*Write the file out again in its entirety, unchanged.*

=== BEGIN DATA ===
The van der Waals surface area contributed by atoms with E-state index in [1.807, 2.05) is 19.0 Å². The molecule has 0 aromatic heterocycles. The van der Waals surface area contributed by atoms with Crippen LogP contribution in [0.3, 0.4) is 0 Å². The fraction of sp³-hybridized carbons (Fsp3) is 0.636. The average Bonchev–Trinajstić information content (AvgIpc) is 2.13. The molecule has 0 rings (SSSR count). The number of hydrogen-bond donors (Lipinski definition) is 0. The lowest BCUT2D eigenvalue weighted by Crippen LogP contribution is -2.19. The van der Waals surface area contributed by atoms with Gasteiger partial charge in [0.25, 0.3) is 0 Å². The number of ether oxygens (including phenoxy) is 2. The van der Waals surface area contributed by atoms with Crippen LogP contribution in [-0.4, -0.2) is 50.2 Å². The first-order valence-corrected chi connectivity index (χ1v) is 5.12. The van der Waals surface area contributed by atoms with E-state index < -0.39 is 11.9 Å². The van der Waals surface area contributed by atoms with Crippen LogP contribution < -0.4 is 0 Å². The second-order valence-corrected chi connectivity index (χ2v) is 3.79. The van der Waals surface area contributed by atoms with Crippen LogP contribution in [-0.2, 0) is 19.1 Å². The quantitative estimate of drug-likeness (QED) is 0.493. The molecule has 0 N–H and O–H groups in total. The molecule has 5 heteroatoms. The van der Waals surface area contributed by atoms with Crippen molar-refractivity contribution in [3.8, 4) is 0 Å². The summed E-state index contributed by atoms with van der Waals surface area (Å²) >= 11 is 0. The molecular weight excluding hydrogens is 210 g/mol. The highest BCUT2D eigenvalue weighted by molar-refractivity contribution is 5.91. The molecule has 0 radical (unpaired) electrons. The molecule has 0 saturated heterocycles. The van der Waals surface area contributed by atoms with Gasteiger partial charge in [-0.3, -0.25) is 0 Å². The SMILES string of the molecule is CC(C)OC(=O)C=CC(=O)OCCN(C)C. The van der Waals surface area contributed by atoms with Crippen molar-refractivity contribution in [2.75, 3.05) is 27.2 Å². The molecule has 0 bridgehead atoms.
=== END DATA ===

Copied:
The van der Waals surface area contributed by atoms with E-state index in [1.807, 2.05) is 19.0 Å². The molecule has 0 aromatic heterocycles. The van der Waals surface area contributed by atoms with Crippen LogP contribution in [0.3, 0.4) is 0 Å². The fraction of sp³-hybridized carbons (Fsp3) is 0.636. The average Bonchev–Trinajstić information content (AvgIpc) is 2.13. The molecule has 0 rings (SSSR count). The number of hydrogen-bond donors (Lipinski definition) is 0. The lowest BCUT2D eigenvalue weighted by Crippen LogP contribution is -2.19. The van der Waals surface area contributed by atoms with Gasteiger partial charge in [0.25, 0.3) is 0 Å². The number of ether oxygens (including phenoxy) is 2. The van der Waals surface area contributed by atoms with Crippen LogP contribution in [-0.4, -0.2) is 50.2 Å². The first-order valence-corrected chi connectivity index (χ1v) is 5.12. The van der Waals surface area contributed by atoms with E-state index < -0.39 is 11.9 Å². The van der Waals surface area contributed by atoms with Crippen LogP contribution < -0.4 is 0 Å². The second-order valence-corrected chi connectivity index (χ2v) is 3.79. The van der Waals surface area contributed by atoms with Crippen LogP contribution in [-0.2, 0) is 19.1 Å². The quantitative estimate of drug-likeness (QED) is 0.493. The molecule has 0 N–H and O–H groups in total. The molecule has 5 heteroatoms. The van der Waals surface area contributed by atoms with Crippen molar-refractivity contribution in [3.8, 4) is 0 Å². The summed E-state index contributed by atoms with van der Waals surface area (Å²) >= 11 is 0. The molecular weight excluding hydrogens is 210 g/mol. The highest BCUT2D eigenvalue weighted by molar-refractivity contribution is 5.91. The molecule has 0 radical (unpaired) electrons. The molecule has 0 saturated heterocycles. The van der Waals surface area contributed by atoms with Gasteiger partial charge in [-0.3, -0.25) is 0 Å². The SMILES string of the molecule is CC(C)OC(=O)C=CC(=O)OCCN(C)C. The van der Waals surface area contributed by atoms with Crippen molar-refractivity contribution in [2.75, 3.05) is 27.2 Å². The molecule has 0 bridgehead atoms.